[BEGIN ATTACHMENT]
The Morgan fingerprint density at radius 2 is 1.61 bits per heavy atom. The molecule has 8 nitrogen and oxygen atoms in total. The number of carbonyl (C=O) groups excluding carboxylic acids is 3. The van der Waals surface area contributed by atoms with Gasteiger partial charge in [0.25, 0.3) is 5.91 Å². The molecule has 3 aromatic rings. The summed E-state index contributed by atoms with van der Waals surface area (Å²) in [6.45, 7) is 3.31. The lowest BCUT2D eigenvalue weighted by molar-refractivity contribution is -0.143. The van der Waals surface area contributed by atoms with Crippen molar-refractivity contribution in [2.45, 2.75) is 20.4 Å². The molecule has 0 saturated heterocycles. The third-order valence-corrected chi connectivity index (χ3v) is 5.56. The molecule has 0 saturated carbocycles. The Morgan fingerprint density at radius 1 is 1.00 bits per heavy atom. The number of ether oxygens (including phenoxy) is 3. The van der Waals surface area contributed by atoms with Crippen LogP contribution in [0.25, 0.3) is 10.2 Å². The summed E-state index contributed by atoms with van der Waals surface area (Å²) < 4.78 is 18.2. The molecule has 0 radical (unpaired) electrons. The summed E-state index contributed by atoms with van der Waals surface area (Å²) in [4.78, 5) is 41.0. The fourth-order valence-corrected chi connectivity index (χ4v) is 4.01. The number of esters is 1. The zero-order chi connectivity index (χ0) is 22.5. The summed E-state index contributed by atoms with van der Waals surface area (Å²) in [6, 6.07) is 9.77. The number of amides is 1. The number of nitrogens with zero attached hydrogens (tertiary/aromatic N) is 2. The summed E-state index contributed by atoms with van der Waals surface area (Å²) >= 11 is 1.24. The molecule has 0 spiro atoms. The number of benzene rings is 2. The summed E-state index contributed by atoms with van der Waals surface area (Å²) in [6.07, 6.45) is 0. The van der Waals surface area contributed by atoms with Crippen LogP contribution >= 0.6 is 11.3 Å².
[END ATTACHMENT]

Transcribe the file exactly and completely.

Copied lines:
The Morgan fingerprint density at radius 2 is 1.61 bits per heavy atom. The molecule has 8 nitrogen and oxygen atoms in total. The number of carbonyl (C=O) groups excluding carboxylic acids is 3. The van der Waals surface area contributed by atoms with Gasteiger partial charge in [0.25, 0.3) is 5.91 Å². The molecule has 3 aromatic rings. The summed E-state index contributed by atoms with van der Waals surface area (Å²) in [6.45, 7) is 3.31. The lowest BCUT2D eigenvalue weighted by molar-refractivity contribution is -0.143. The van der Waals surface area contributed by atoms with Crippen molar-refractivity contribution in [2.45, 2.75) is 20.4 Å². The molecule has 0 saturated heterocycles. The third-order valence-corrected chi connectivity index (χ3v) is 5.56. The molecule has 0 saturated carbocycles. The Morgan fingerprint density at radius 1 is 1.00 bits per heavy atom. The number of ether oxygens (including phenoxy) is 3. The van der Waals surface area contributed by atoms with Crippen LogP contribution in [0.25, 0.3) is 10.2 Å². The summed E-state index contributed by atoms with van der Waals surface area (Å²) < 4.78 is 18.2. The molecule has 0 radical (unpaired) electrons. The summed E-state index contributed by atoms with van der Waals surface area (Å²) in [4.78, 5) is 41.0. The fourth-order valence-corrected chi connectivity index (χ4v) is 4.01. The number of esters is 1. The zero-order chi connectivity index (χ0) is 22.5. The summed E-state index contributed by atoms with van der Waals surface area (Å²) in [6, 6.07) is 9.77. The number of amides is 1. The number of nitrogens with zero attached hydrogens (tertiary/aromatic N) is 2. The summed E-state index contributed by atoms with van der Waals surface area (Å²) >= 11 is 1.24. The molecule has 0 spiro atoms. The number of benzene rings is 2. The summed E-state index contributed by atoms with van der Waals surface area (Å²) in [6.07, 6.45) is 0. The van der Waals surface area contributed by atoms with Crippen LogP contribution >= 0.6 is 11.3 Å².